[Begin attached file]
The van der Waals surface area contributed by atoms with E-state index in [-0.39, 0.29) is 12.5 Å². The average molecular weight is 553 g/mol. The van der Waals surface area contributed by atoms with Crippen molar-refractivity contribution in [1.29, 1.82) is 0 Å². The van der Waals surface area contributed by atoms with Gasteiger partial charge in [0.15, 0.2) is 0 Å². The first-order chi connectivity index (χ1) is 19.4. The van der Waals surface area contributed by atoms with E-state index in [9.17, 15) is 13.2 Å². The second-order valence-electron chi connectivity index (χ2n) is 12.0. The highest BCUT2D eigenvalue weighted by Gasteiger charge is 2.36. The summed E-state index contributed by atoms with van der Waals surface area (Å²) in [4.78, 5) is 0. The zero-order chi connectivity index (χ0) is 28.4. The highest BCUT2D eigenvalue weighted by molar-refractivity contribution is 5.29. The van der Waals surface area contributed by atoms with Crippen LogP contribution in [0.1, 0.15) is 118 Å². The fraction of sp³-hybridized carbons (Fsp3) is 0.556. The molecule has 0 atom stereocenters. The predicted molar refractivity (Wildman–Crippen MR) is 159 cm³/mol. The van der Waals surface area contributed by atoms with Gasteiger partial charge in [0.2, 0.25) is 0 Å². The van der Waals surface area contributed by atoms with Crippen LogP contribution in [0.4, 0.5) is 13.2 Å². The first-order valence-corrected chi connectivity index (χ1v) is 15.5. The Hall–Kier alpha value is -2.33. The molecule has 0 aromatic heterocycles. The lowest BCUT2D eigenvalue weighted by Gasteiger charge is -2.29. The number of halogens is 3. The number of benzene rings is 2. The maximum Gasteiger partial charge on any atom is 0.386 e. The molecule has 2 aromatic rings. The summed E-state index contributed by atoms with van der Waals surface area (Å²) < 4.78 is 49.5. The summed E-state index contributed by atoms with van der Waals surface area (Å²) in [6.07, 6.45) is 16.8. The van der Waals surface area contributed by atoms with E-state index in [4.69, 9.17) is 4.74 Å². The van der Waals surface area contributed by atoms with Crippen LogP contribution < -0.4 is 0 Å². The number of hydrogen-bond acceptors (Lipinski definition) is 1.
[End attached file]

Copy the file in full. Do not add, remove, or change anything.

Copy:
The van der Waals surface area contributed by atoms with E-state index in [-0.39, 0.29) is 12.5 Å². The average molecular weight is 553 g/mol. The van der Waals surface area contributed by atoms with Crippen molar-refractivity contribution in [1.29, 1.82) is 0 Å². The van der Waals surface area contributed by atoms with Gasteiger partial charge in [0.15, 0.2) is 0 Å². The first-order chi connectivity index (χ1) is 19.4. The van der Waals surface area contributed by atoms with E-state index in [9.17, 15) is 13.2 Å². The second-order valence-electron chi connectivity index (χ2n) is 12.0. The highest BCUT2D eigenvalue weighted by Gasteiger charge is 2.36. The summed E-state index contributed by atoms with van der Waals surface area (Å²) in [4.78, 5) is 0. The zero-order chi connectivity index (χ0) is 28.4. The highest BCUT2D eigenvalue weighted by molar-refractivity contribution is 5.29. The van der Waals surface area contributed by atoms with Crippen LogP contribution in [0.1, 0.15) is 118 Å². The fraction of sp³-hybridized carbons (Fsp3) is 0.556. The molecule has 0 atom stereocenters. The predicted molar refractivity (Wildman–Crippen MR) is 159 cm³/mol. The van der Waals surface area contributed by atoms with Gasteiger partial charge in [0.2, 0.25) is 0 Å². The van der Waals surface area contributed by atoms with Crippen LogP contribution in [0.4, 0.5) is 13.2 Å². The first-order valence-corrected chi connectivity index (χ1v) is 15.5. The Hall–Kier alpha value is -2.33. The molecule has 0 aromatic heterocycles. The lowest BCUT2D eigenvalue weighted by Gasteiger charge is -2.29. The number of halogens is 3. The number of benzene rings is 2. The maximum Gasteiger partial charge on any atom is 0.386 e. The molecule has 2 aromatic rings. The summed E-state index contributed by atoms with van der Waals surface area (Å²) < 4.78 is 49.5. The summed E-state index contributed by atoms with van der Waals surface area (Å²) in [6.07, 6.45) is 16.8. The van der Waals surface area contributed by atoms with E-state index in [4.69, 9.17) is 4.74 Å². The van der Waals surface area contributed by atoms with Crippen LogP contribution < -0.4 is 0 Å². The number of hydrogen-bond acceptors (Lipinski definition) is 1.